Drugs to Lower Cholesterol Levels
Of course, not everyone has the discipline to change a lifestyle so completely that they can lower their cholesterol levels as far as they need. And for some people, born with the tendency to a high blood cholesterol, it remains high even if they adhere very strictly to a low-fat lifestyle. For them the only answer is to take cholesterol-lowering drugs.
Trials reported in the mid-1990s all showed that the newest of this class of drugs, the 'statins', both reduce cholesterol levels and consistently prevent heart attacks and strokes - lowering their rates by around a third. The authorities on cholesterol, the British Hyperlipidaemia Association (BHA) and the European Atherosclerosis Society (EAS), have come to a consensus on what doctors should do about patients with high cholesterol levels.
The desirable total cholesterol (TC) level is no more than 5.2 mmol/1 of blood. Within this figure the 'low density lipoprotein cholesterol' (LDL) level should be no more than 3.5 mmol/1 if the person possesses other risk factors for heart disease such as high blood pressure or smokes. The BHA and EAC counsel doctors to treat people with TC levels between 5.2 and 6.5 mmol/1 with weight reduction, a diet low in saturated fat and cholesterol, and high in fibre. Those with TC levels between 6.5 and 7.8 mmol/1 should have a rigorous trial of diet, but be switched to drugs if they do not respond with a steep drop in TC. People with TCs above 7.8 mmol/1 should be treated with both diet and drugs. These people may need two drugs of different types to lower their cholesterol levels satisfactorily.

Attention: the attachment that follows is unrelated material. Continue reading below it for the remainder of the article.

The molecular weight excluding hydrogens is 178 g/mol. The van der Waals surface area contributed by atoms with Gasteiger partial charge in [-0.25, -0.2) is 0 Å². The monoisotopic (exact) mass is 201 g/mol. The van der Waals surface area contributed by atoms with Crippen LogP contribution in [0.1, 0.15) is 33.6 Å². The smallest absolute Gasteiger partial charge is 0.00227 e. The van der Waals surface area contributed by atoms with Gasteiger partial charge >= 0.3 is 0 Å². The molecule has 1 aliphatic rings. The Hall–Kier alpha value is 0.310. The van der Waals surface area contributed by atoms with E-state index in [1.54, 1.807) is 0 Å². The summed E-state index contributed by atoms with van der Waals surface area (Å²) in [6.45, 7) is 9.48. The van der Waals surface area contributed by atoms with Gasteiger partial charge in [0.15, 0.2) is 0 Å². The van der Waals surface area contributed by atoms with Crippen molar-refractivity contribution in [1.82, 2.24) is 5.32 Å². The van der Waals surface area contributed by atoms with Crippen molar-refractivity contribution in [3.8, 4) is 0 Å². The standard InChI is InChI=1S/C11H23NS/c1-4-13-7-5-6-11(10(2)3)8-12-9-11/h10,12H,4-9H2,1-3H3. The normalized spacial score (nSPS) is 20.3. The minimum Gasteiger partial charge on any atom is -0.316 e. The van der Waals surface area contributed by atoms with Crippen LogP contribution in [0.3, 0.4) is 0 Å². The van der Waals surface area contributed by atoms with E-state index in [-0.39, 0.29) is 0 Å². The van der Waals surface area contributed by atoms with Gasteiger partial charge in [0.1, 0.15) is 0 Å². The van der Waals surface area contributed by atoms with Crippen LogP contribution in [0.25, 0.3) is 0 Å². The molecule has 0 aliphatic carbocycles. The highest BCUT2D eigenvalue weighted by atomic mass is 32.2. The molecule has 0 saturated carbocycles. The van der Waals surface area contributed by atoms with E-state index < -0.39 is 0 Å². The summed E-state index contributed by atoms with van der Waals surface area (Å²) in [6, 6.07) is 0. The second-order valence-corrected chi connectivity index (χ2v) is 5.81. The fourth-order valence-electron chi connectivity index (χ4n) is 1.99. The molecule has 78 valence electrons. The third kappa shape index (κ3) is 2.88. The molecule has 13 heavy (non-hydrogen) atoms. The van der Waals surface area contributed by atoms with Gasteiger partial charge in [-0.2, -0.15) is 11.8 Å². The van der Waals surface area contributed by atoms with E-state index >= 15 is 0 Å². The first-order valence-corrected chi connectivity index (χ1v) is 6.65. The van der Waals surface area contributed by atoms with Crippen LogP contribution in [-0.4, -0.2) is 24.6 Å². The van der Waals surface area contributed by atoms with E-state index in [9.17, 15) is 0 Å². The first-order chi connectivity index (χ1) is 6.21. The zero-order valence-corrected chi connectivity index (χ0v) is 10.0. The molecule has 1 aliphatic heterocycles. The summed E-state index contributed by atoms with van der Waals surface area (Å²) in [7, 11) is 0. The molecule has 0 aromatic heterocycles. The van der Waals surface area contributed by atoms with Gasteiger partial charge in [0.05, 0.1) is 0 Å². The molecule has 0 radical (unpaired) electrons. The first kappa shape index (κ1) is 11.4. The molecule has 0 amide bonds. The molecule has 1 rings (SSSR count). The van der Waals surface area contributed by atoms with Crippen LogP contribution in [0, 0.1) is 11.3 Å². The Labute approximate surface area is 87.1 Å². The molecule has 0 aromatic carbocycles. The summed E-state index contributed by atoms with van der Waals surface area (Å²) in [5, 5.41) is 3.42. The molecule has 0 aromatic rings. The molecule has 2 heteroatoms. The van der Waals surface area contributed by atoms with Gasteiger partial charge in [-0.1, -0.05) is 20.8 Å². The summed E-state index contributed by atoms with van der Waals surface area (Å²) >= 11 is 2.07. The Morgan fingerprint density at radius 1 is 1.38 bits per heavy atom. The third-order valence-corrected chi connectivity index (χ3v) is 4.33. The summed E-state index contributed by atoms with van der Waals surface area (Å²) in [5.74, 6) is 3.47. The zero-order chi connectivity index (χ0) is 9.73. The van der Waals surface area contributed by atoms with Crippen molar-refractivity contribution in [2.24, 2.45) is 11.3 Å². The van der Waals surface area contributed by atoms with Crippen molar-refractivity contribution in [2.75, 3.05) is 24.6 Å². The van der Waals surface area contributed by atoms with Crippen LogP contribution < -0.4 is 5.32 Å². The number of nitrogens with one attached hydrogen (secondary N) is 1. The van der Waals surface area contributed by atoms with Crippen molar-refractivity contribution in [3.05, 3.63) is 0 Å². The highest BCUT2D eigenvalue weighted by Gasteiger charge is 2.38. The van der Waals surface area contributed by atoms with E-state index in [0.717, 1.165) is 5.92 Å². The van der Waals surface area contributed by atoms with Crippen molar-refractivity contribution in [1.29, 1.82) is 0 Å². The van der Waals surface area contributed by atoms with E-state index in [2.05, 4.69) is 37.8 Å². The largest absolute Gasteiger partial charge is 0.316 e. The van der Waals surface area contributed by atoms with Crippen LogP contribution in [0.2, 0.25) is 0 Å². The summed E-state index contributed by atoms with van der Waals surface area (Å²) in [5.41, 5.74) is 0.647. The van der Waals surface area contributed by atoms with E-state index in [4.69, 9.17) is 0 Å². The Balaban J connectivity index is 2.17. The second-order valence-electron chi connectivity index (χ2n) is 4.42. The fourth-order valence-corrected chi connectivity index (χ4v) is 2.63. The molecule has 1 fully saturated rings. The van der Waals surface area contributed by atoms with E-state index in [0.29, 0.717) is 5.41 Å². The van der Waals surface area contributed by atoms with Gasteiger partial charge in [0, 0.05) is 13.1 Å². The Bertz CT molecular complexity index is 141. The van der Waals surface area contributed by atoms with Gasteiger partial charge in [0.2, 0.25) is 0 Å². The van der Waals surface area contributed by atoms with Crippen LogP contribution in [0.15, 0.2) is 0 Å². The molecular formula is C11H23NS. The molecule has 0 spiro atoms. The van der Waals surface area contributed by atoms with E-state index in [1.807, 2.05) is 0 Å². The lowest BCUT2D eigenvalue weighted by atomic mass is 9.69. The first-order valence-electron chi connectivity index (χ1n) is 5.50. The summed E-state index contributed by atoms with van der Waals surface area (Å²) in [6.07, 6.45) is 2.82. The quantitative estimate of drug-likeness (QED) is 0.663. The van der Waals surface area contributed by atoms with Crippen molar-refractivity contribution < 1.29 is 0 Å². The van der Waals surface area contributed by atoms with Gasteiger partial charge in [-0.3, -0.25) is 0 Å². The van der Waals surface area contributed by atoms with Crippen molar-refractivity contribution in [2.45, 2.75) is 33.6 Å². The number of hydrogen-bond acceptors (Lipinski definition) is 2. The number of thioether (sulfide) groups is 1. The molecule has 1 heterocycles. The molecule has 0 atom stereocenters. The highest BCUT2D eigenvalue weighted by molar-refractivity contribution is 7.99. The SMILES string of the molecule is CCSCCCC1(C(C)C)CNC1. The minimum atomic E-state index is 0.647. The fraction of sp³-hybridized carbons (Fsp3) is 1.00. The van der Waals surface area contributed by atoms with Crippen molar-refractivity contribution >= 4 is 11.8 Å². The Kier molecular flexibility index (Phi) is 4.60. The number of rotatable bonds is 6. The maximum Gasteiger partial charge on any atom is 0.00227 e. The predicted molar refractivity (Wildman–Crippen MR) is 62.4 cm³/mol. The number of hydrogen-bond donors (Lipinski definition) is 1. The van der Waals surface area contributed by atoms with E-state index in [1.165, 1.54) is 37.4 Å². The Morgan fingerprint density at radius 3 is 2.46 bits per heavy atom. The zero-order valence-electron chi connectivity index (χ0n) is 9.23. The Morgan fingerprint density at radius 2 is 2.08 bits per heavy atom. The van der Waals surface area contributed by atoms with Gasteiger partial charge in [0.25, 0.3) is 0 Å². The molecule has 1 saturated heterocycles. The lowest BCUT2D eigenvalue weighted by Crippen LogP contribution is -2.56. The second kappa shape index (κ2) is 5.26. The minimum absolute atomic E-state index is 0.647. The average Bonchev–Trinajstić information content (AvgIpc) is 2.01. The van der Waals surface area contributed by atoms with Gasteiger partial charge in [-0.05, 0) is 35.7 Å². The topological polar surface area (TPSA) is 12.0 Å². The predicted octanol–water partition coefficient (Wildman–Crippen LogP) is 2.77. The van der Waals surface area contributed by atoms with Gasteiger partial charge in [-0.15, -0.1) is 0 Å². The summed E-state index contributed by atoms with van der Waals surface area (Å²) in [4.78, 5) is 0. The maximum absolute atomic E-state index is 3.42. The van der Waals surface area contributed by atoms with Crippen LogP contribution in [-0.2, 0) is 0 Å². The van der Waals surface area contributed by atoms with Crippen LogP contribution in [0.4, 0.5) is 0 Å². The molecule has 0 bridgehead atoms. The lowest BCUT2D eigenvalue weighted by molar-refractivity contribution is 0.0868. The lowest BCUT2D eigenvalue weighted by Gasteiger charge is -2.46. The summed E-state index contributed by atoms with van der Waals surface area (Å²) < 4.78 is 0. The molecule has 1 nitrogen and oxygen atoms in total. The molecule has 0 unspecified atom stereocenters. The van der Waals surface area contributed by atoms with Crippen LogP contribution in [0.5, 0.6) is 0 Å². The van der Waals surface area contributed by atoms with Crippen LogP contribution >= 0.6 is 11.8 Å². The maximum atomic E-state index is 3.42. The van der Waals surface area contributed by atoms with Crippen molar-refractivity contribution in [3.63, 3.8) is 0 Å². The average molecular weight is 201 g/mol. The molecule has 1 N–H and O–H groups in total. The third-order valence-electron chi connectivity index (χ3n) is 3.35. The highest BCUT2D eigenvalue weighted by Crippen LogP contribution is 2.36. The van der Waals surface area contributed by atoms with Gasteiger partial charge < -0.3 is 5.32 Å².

According to the trial results, the most effective group of cholesterol-lowering drugs is the 'statins'. They include atorvastatin, cerivastatin, fluvastatin, pravastatin and simvastatin. They are not all exactly alike: they have different doses and different side-effects, so that one statin may suit one person better than another. The commonest side-effect is muscle pain, although this seems to be less severe with the newer drugs, such as atorvastatin.
As anyone reading this far will already have realized, however, cholesterol alone is only part of the story. It cannot be taken in isolation from smoking, exercise and blood pressure - and alcohol - consumption has also to be considered.
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